Leaside’s residential character

The LRA has written to Councillor Jaye Robinson to request a multi-pronged strategy to protect Leaside’s residential character:

Dec. 2, 2020

Councillor Jaye Robinson
Ward 15 Don Valley West

RE: Protection of Leaside’s Residential Neighbourhood Character

Dear Jaye,

This is to request your agreement with, and your active support and assistance in implementing a multi-pronged strategy for the protection of Leaside’s residential neighbourhood character.

As you are aware the LRA has a long standing interest and pride in Leaside’s residential character. The LRA examines all applications for consents and variances involving Leaside and is involved in applications that impact on streetscape and neighbourhood character. We have also funded studies to understand and promote the cultural heritage of Leaside.

Leaside was once at the forefront of town planning in Canada; now ironically, the Leaside community is seriously in jeopardy as a result of an ineffective planning regulatory framework, including (1) weak zoning bylaws, (2) the dubious legal status of the existing Leaside Preservation Guidelines, and (3) the Committee of Adjustment and TLAB refusal to consider the Guidelines in its determination as to whether “minor variances” apply to maintain the general intent and purpose of the Official Plan.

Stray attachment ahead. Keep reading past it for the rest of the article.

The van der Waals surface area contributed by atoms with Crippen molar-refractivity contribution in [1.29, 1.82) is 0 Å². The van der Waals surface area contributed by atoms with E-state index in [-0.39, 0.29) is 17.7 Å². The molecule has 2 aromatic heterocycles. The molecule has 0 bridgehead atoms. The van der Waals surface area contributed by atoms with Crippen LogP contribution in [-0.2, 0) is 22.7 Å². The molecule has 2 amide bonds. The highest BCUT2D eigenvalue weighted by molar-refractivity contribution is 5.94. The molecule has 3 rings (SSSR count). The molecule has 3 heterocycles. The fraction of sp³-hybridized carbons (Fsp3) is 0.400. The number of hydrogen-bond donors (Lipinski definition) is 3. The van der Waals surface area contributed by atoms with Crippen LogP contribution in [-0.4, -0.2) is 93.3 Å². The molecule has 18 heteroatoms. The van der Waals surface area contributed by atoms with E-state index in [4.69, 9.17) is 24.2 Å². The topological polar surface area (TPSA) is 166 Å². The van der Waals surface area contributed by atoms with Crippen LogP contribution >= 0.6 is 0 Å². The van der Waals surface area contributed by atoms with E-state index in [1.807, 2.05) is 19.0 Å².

The ongoing erosion of the Community’s built environment will eventually reach a stage that makes adoption of the types of approaches discussed not worthwhile. It is essential to move forward ASAP to prevent the permanent loss of the attributes that make Leaside a distinctive community.

It is recommended:

  1. That City Planning proceed with the CHRA Study for the Leaside residential area in the 2021 Planning Study Work Program.
  2. That City Planning complete the Neighbourhood Design Guidelines template and apply the template to Leaside ASAP.